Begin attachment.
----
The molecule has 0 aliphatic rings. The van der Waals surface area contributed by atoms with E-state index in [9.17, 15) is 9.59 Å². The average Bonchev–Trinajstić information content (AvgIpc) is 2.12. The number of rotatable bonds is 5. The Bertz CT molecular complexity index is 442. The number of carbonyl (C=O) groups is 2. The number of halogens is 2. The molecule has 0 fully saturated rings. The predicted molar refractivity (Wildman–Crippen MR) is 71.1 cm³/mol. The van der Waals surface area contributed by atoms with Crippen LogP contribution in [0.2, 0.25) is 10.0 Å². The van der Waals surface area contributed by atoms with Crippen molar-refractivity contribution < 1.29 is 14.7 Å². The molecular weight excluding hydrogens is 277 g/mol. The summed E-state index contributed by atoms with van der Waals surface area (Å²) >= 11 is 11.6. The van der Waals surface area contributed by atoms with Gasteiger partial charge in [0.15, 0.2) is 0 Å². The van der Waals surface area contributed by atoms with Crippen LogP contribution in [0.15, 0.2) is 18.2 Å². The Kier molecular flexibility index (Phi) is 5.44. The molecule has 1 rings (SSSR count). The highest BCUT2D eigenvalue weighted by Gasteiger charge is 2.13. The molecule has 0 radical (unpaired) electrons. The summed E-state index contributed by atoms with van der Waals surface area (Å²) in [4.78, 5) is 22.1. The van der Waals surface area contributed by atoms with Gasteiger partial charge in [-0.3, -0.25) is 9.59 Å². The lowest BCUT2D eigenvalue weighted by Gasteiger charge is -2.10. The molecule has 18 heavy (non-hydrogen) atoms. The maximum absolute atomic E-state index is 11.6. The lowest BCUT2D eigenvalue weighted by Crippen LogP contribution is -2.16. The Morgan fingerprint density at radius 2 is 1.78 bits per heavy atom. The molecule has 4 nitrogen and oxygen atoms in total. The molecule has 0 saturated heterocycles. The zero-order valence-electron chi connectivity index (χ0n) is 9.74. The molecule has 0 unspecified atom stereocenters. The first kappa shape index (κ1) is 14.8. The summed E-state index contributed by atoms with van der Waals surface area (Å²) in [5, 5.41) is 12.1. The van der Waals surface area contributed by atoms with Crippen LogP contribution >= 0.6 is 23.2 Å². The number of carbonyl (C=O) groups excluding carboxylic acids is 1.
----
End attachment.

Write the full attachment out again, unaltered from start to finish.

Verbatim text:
The molecule has 0 aliphatic rings. The van der Waals surface area contributed by atoms with E-state index in [9.17, 15) is 9.59 Å². The average Bonchev–Trinajstić information content (AvgIpc) is 2.12. The number of rotatable bonds is 5. The Bertz CT molecular complexity index is 442. The number of carbonyl (C=O) groups is 2. The number of halogens is 2. The molecule has 0 fully saturated rings. The predicted molar refractivity (Wildman–Crippen MR) is 71.1 cm³/mol. The van der Waals surface area contributed by atoms with Crippen LogP contribution in [0.2, 0.25) is 10.0 Å². The van der Waals surface area contributed by atoms with Crippen molar-refractivity contribution < 1.29 is 14.7 Å². The molecular weight excluding hydrogens is 277 g/mol. The summed E-state index contributed by atoms with van der Waals surface area (Å²) >= 11 is 11.6. The van der Waals surface area contributed by atoms with Gasteiger partial charge in [0.15, 0.2) is 0 Å². The van der Waals surface area contributed by atoms with Crippen LogP contribution in [0.15, 0.2) is 18.2 Å². The Kier molecular flexibility index (Phi) is 5.44. The molecule has 1 rings (SSSR count). The highest BCUT2D eigenvalue weighted by Gasteiger charge is 2.13. The molecule has 0 radical (unpaired) electrons. The summed E-state index contributed by atoms with van der Waals surface area (Å²) in [4.78, 5) is 22.1. The van der Waals surface area contributed by atoms with Gasteiger partial charge in [-0.3, -0.25) is 9.59 Å². The lowest BCUT2D eigenvalue weighted by Gasteiger charge is -2.10. The molecule has 18 heavy (non-hydrogen) atoms. The maximum absolute atomic E-state index is 11.6. The lowest BCUT2D eigenvalue weighted by Crippen LogP contribution is -2.16. The Morgan fingerprint density at radius 2 is 1.78 bits per heavy atom. The molecule has 4 nitrogen and oxygen atoms in total. The molecule has 0 saturated heterocycles. The zero-order valence-electron chi connectivity index (χ0n) is 9.74. The molecule has 0 unspecified atom stereocenters. The first kappa shape index (κ1) is 14.8. The summed E-state index contributed by atoms with van der Waals surface area (Å²) in [5, 5.41) is 12.1. The van der Waals surface area contributed by atoms with Crippen LogP contribution >= 0.6 is 23.2 Å². The number of carbonyl (C=O) groups excluding carboxylic acids is 1.